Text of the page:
Proper Care of Texas Cichlid (Herichthys cyanoguttatus)Thanks to Jan Wirén for allowing us to use his picture. The second picture was sent to us by one of our visitors.
This page describes every aspect of housing Texas cichlids in fish tanks; In case you haven't found answer on your question below, use a form at the bottom to ask us! Also share experiences, please!
There are several color varieties, the main ones being the Red, Green, and Blue. The body of the fish should display white and turquoise dots on a golden background running down the middle of the body, as the dots approach the caudal fin they will turn dark. Most Texas cichlids should also display three black bars, for some reason there are a few that don’t.
Juvenile Texas cichlids will not display the full coloration, their bodies will display a grayish background with white dots, and there is also one black dot in the central part of the body with another at the base of the caudal fin.
Tank setup for the Texas cichlid:-
The smallest aquarium that a single Texas should be kept in is 75 gallons, if you intend to keep two then the aquarium needs to be at least 125 gallons, these fish need a lot of room. Fine sand is an ideal substrate and create hiding places with large rocks and bogwood or some form of roots. Only hardy plants should be added to the aquarium as the Texas will do a lot of rooting around, while establishing a territory, it may even attack or dislodge the plants entirely. Floating plants will also provide extra hiding places.
Compatible tank mates:-
Do not add any form of timid fish with the Texas, the tank mates need to be able to stick up for themselves, the safest option is to add other large cichlids from the same natural habitat.
Regular water changes are a must, as with all large cichlids, they produce a lot of waste but the Texas is very sensitive to any pollution in the aquarium. It is better to over filter the water rather than not have enough, 30-40% weekly water changes must be done to keep these fish happy.
The water temperature should be set between 21-24 deg C with a pH of 7 being ideal.
Feeding your Texas cichlid:-
Texas cichlids will accept flake and pellet food, so feed this as the main diet but treats of frozen food will be accepted readily. In the wild they will eat insects, crustaceans, worms and vegetable matter so try to include these in the diet as well.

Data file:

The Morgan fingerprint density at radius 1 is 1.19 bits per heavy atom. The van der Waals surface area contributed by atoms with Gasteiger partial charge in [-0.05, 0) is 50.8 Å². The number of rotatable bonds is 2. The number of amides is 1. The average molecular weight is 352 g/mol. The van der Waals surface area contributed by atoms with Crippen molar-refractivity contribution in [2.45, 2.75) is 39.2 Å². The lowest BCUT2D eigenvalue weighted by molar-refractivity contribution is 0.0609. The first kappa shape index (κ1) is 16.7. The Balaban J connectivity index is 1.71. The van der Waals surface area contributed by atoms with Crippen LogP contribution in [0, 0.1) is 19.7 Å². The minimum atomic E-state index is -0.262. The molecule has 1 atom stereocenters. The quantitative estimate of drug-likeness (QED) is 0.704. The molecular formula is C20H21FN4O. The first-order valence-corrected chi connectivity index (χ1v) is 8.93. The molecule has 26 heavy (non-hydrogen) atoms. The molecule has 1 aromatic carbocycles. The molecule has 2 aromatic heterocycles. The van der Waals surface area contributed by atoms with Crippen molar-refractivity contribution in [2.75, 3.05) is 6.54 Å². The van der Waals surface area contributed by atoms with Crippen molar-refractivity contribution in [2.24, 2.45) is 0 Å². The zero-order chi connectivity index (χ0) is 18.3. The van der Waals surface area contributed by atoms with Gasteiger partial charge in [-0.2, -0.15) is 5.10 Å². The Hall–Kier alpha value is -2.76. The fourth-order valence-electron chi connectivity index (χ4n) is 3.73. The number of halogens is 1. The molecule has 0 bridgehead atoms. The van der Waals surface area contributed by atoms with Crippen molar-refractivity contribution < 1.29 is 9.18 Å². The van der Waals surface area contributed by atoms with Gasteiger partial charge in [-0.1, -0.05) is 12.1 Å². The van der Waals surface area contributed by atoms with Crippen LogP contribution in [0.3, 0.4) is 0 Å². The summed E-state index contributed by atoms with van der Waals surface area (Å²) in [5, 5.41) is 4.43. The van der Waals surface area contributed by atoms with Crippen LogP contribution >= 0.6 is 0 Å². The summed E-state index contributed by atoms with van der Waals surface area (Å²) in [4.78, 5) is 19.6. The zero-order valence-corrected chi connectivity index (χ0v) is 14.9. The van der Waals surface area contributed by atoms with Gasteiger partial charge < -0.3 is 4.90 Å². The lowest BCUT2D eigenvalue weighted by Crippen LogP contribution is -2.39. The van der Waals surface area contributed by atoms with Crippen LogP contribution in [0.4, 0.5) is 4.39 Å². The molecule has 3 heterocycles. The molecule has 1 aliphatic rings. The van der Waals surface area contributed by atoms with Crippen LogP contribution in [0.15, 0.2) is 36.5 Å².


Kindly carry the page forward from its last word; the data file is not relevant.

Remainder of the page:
Breeding the Texas cichlid:-
In the wild these are prolific breeders so if the water quality is good and they are well fed on a good diet, breeding should not be as problem. They prefer water that is well oxygenated and they are open breeders. Both parents will take the responsibility of looking after the fry; they will protect them very aggressively. It can be difficult to discriminate between male and female fish, but generally the female will be slightly smaller with less coloration than the male, nuchal bumps on the forehead may appear on the male but the female is also capable of growing a smaller version as well.
At a size of 2-3 inches the female should be ready to start spawning. As with most cichlids, the female will start to clean a suitable spawning site, here she will lay 500-1000 eggs. The male will soon swim to the spawning site to fertilize the eggs and then he will start guarding the nest. The eggs will be about 2mm in diameter and the female will spend all of her time tending them.
The hatching time for the eggs should be 3-5 days; in the meantime the female will be busy preparing a pit in the substrate ready for her fry. It may be that the eggs or fry may get eaten with the first few batches but with patience the parents will start raising fry with no problems. Aggressive behavior to other fish will be at a high during this stage, the male may even attack the female, leaving other fish in the tank may help to alleviate this. When the eggs have hatched, the fry will stay in their pit for a further 5-8 days before they become free swimming. Initially they will feed on vegetable matter but after a further week should accept crushed flake food and newly hatched brine shrimp.
As with every breeding pair the water quality must be excellent for the fry to survive to the juvenile stage.